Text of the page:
South Africa has nearly disposed of intestinal sickness thanks to some extent to the questionable synthetic indoor showering utilizing DDT.
Yesterday the University of Pretoria’s acting head of the Faculty of Health, Tiaan de Jager, said data from his ongoing studies suggest that the use of the chemical indoors may be linked to fertility problems in women in Limpopo and poor semen quality in young men in the area.
His statement called for the dangers of DDT to be communicated to people whose houses are sprayed.
However, malaria control experts warn that negative statements on DDT must be viewed with caution as there is no proof the chemical is what is actually responsible for reproductive problems or birth defects. But there is proof that using it has saved thousands of lives.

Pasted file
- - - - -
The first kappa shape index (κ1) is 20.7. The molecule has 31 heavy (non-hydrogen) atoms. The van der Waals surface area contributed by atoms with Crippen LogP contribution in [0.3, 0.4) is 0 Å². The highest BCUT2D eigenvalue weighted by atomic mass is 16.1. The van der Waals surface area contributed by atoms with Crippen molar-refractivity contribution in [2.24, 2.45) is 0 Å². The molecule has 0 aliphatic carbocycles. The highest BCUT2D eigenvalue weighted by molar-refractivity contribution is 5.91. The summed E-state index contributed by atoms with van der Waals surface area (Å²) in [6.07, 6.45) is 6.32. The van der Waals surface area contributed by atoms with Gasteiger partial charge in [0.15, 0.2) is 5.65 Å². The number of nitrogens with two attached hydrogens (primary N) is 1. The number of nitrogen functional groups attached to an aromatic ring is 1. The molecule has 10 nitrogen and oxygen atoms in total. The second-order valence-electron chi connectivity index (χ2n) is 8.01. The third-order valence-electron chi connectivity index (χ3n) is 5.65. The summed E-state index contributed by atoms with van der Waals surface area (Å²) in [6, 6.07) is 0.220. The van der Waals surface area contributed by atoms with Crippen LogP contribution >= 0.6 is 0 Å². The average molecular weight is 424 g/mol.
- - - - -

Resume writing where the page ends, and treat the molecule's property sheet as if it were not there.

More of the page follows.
Head of South Africa’s Malaria Control programme, Lucille Blumberg, said “the programme, which included indoor spraying of DDT, had dropped the number of infections in KwaZulu-Natal from 42400 in 1999 to 550 in 2011”.
DDT was used because of the mosquitoes’ resistance to other insecticides, De Jager said.
He said: “There have been reports of poor reproductive health in the Vhembe area, which is why we chose this region and its community for our research.”
Blumberg said: “DDT is only used indoors so it doesn’t damage the environment.
“It is long-lasting and is only used once a season.”
She also said “studies to date linking DDT to urogenital abnormalities and hormone problems have major limitations and flaws”.
One report showed that rats exposed to DDT gave birth to young with unusual organ problems. But then other scientists revealed that the rats had been exposed to bigger dosages of DDT than a human would ever be.